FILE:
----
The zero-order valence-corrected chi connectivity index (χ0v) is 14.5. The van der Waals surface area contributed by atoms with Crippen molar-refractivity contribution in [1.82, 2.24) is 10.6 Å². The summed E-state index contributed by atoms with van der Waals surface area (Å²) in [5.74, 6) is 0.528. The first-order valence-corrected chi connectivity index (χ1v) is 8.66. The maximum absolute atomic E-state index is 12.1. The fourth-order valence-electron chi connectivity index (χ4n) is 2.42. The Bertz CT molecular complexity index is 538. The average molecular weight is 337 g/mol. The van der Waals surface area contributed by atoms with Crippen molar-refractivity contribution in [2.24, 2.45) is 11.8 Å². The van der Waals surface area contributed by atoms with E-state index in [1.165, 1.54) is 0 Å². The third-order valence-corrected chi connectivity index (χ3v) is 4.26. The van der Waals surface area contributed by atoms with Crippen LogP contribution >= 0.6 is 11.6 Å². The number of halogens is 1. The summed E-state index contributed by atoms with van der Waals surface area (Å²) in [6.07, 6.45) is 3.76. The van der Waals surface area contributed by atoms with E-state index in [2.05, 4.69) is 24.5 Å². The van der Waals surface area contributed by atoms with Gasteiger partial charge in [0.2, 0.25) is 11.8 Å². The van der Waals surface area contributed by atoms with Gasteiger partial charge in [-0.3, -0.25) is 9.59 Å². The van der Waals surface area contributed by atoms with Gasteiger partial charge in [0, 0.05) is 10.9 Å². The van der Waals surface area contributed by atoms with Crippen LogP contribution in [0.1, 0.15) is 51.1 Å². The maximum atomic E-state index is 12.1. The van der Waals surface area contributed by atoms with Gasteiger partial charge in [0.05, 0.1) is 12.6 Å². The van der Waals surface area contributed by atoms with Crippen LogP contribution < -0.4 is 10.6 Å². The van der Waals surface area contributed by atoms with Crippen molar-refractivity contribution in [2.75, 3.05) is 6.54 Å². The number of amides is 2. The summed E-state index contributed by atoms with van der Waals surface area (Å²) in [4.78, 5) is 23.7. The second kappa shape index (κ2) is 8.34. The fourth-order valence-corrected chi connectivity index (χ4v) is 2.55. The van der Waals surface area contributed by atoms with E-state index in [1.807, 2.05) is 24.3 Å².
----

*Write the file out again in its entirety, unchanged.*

The zero-order valence-corrected chi connectivity index (χ0v) is 14.5. The van der Waals surface area contributed by atoms with Crippen molar-refractivity contribution in [1.82, 2.24) is 10.6 Å². The summed E-state index contributed by atoms with van der Waals surface area (Å²) in [5.74, 6) is 0.528. The first-order valence-corrected chi connectivity index (χ1v) is 8.66. The maximum absolute atomic E-state index is 12.1. The fourth-order valence-electron chi connectivity index (χ4n) is 2.42. The Bertz CT molecular complexity index is 538. The average molecular weight is 337 g/mol. The van der Waals surface area contributed by atoms with Crippen molar-refractivity contribution in [2.24, 2.45) is 11.8 Å². The van der Waals surface area contributed by atoms with E-state index in [1.165, 1.54) is 0 Å². The third-order valence-corrected chi connectivity index (χ3v) is 4.26. The van der Waals surface area contributed by atoms with Crippen LogP contribution >= 0.6 is 11.6 Å². The number of halogens is 1. The summed E-state index contributed by atoms with van der Waals surface area (Å²) in [6.07, 6.45) is 3.76. The van der Waals surface area contributed by atoms with E-state index in [2.05, 4.69) is 24.5 Å². The van der Waals surface area contributed by atoms with Gasteiger partial charge in [0.2, 0.25) is 11.8 Å². The van der Waals surface area contributed by atoms with Gasteiger partial charge in [-0.3, -0.25) is 9.59 Å². The van der Waals surface area contributed by atoms with Gasteiger partial charge in [0, 0.05) is 10.9 Å². The van der Waals surface area contributed by atoms with Crippen LogP contribution in [0.1, 0.15) is 51.1 Å². The maximum atomic E-state index is 12.1. The van der Waals surface area contributed by atoms with Gasteiger partial charge in [0.05, 0.1) is 12.6 Å². The van der Waals surface area contributed by atoms with Crippen LogP contribution < -0.4 is 10.6 Å². The van der Waals surface area contributed by atoms with Crippen molar-refractivity contribution in [2.75, 3.05) is 6.54 Å². The number of amides is 2. The summed E-state index contributed by atoms with van der Waals surface area (Å²) in [4.78, 5) is 23.7. The second kappa shape index (κ2) is 8.34. The fourth-order valence-corrected chi connectivity index (χ4v) is 2.55. The van der Waals surface area contributed by atoms with E-state index in [1.807, 2.05) is 24.3 Å².